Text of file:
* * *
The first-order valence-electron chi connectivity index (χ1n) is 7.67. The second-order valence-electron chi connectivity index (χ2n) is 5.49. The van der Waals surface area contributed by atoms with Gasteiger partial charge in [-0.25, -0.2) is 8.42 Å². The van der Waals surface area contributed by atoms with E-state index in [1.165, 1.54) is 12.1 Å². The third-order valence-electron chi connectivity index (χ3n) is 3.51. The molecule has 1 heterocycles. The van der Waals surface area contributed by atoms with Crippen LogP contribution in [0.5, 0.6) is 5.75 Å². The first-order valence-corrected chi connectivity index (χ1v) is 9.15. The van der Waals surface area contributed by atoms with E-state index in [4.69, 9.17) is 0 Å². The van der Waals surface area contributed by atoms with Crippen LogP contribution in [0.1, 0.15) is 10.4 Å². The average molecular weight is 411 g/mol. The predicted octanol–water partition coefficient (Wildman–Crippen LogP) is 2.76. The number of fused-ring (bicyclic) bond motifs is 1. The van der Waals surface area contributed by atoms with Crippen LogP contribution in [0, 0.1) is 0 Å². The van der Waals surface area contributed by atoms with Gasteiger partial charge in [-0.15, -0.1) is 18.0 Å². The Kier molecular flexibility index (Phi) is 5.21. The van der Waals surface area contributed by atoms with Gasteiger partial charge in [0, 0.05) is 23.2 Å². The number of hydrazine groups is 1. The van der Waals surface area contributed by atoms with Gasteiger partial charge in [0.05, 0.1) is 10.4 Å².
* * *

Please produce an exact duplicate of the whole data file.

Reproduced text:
The first-order valence-electron chi connectivity index (χ1n) is 7.67. The second-order valence-electron chi connectivity index (χ2n) is 5.49. The van der Waals surface area contributed by atoms with Gasteiger partial charge in [-0.25, -0.2) is 8.42 Å². The van der Waals surface area contributed by atoms with E-state index in [1.165, 1.54) is 12.1 Å². The third-order valence-electron chi connectivity index (χ3n) is 3.51. The molecule has 1 heterocycles. The van der Waals surface area contributed by atoms with Crippen LogP contribution in [0.5, 0.6) is 5.75 Å². The first-order valence-corrected chi connectivity index (χ1v) is 9.15. The van der Waals surface area contributed by atoms with E-state index in [4.69, 9.17) is 0 Å². The van der Waals surface area contributed by atoms with Crippen LogP contribution in [0.1, 0.15) is 10.4 Å². The average molecular weight is 411 g/mol. The predicted octanol–water partition coefficient (Wildman–Crippen LogP) is 2.76. The number of fused-ring (bicyclic) bond motifs is 1. The van der Waals surface area contributed by atoms with Crippen LogP contribution in [0, 0.1) is 0 Å². The van der Waals surface area contributed by atoms with Gasteiger partial charge in [-0.15, -0.1) is 18.0 Å². The Kier molecular flexibility index (Phi) is 5.21. The van der Waals surface area contributed by atoms with Gasteiger partial charge in [0, 0.05) is 23.2 Å². The number of hydrazine groups is 1. The van der Waals surface area contributed by atoms with Gasteiger partial charge in [0.05, 0.1) is 10.4 Å².